Fans come together for an enthusiastic welcome during the singer’s visit to New York in 2008.
But in Swift’s case, her bubbly, fan- and family-friendly image has almost as much to do with her success. Indeed, it’s hard to imagine someone achieving all that she has at such a young age, but it’s even harder to imagine someone doing it with more grace. Swift is acutely aware of her status as a role model for girls, and she takes great pains to keep her pristine image intact, knowing that her every move is documented by paparazzi and scrutinized on the Internet. At parties, she doesn’t drink anything out of a bottle if it could be misperceived as an alcoholic beverage. And when floods devastated Tennessee, her adopted home state, earlier this year, she gave $500,000 to relief efforts, and she celebrated her 20th birthday by donating $250,000 to schools with which she’s been involved.
It is wise-beyond-her-years behavior, to be sure. But despite the fact that she recently moved out of her parents’ home and into her own $1.9 million, 4,000-square-foot Nashville penthouse condo, complete with a goldfish-stocked pond in the living room, Swift has no desire to grow up too quickly.
“I still like to live in a whimsical world that seems more romantic and fantasy-related because real life seems hard,” Swift says. “I am not quite sure how I feel about growing up. I don’t feel like I need to wake up tomorrow and make some giant statement that I am an adult now and start changing the way that I act and think and talk and dress. Growing up is something that needs to be navigated casually in my case, because if I think about it too hard, it just confuses me.”
The same goes for her new record. Although, as Borchetta pointed out, Swift is past the age of “fairy tales and teenagers,” she’s not making any conscious decision to make her music more mature; she’s simply doing what she’s always done: writing what she knows at that moment in time.
“I feel like some people come out and try to make the grown-up record, the grown-up statement — it’s kind of transparent,” she says. “I’m just making a new record about the last two years of my life.”
Keeping her composure during Kanye West’s interruption at the 2009 MTV Video Music Awards.
And those two years have given her more than enough material. Since the release of Fearless, she’s branched out professionally, broadening her career into television (she did a stint on CSI: Crime Scene Investigation and had a hosting gig on Saturday Night Live) and movies (she was part of the ensemble cast of Valentine’s Day and had a brief role in Hannah Montana: The Movie). And, of course, there was the acceptance speech crash heard around the world — when Kanye West took the stage at the 2009 MTV Video Music Awards to protest Swift’s win for best female video — and the media firestorm that followed. Though others rushed to her defense following the incident — dozens of celebrities including Pink, Kelly Clarkson and Katy Perry tweeted their support for Swift, and even President Obama voiced his displeasure in an offhand remark — Swift herself never complained or lashed out in anger. She refused to use the incident as an opportunity to promote her own career. “I just never really wanted to talk about it, because the media talked about it so much,” she says.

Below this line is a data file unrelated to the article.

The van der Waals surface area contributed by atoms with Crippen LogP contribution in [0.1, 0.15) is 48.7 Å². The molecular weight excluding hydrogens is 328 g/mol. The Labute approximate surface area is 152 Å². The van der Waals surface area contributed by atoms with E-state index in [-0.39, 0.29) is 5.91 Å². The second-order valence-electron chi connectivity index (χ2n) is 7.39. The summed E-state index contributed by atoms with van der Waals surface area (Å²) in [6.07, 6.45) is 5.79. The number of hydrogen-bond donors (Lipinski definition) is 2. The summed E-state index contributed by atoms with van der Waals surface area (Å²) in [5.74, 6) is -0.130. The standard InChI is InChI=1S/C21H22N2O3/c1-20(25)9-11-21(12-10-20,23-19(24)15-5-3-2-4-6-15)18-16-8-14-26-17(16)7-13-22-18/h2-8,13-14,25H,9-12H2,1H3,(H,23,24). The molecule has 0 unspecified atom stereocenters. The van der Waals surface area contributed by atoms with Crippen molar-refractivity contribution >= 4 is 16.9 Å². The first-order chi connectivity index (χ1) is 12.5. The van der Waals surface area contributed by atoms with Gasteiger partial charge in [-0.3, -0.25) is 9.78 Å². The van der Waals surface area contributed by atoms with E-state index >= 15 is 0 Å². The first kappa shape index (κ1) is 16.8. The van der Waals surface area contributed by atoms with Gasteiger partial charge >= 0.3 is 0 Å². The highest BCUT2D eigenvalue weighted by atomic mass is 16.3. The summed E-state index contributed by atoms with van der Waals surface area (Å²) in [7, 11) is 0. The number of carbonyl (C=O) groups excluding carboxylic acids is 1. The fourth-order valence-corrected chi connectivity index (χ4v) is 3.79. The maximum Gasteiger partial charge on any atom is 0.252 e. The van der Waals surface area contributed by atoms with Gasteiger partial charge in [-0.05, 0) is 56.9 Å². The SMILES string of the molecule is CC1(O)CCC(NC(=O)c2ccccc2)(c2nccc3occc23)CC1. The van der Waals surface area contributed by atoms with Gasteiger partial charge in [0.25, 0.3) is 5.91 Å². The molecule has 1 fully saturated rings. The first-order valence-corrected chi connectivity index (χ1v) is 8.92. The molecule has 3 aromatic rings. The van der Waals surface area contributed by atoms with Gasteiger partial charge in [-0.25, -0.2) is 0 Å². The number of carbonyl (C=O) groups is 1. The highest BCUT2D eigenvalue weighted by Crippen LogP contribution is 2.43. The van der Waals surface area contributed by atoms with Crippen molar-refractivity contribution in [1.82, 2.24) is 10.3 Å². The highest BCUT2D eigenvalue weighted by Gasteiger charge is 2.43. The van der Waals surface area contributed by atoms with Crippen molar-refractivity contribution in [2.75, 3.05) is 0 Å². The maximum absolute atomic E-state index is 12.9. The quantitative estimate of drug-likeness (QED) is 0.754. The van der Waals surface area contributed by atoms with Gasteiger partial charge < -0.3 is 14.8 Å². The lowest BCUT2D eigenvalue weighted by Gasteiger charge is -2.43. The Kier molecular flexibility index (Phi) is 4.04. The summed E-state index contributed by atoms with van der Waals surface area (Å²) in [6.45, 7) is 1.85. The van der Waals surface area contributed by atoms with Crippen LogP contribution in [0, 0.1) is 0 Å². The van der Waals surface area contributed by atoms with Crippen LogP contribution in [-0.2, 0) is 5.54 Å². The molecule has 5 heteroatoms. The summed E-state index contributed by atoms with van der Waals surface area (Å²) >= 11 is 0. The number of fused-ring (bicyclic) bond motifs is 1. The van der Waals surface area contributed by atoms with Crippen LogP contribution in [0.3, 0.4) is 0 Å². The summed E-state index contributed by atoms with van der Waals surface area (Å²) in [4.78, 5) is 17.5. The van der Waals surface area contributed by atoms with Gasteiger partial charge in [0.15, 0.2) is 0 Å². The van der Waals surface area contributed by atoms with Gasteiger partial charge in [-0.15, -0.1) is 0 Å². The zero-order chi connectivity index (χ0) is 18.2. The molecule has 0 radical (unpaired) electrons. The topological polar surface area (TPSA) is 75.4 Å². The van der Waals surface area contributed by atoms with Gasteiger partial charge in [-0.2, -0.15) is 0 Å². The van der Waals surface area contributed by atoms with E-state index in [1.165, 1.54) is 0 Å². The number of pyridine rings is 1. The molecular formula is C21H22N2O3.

Instead, she took to the stage at this year’s VMAs and, once again, let her music speak for her. She delivered an emotional version of “Innocent,” a song off her new album that extends a hand of forgiveness to West. The lyrics include “Who you are is not what you did” and “Every one of us has messed up too.”
Swift today, her sense of humor intact.
Swift’s approach has always been to think now and speak later. Now, as she rounds third base into adulthood, she knows the time has come for her to start speaking her mind — but finding her voice hasn’t been easy. Fortunately, she has learned that the process is a lifelong one that won’t stop once she reaches a certain age or salary or milestone. And that, she says, makes growing up a little easier to swallow.
“I realized that no person is just one thing, and no realization that you have in life is permanent — everything is always constantly changing,” she says. “You are always having to adjust to new changes in your life. Realizing that takes the pressure off of me. For some reason, knowing that life is scattered but has some strange intricate pattern is somehow comforting to me.”
Beverly Keel is a freelance journalist and a professor at Middle Tennessee State University. Her work has appeared in People, Rolling Stone and In Style, among other publications.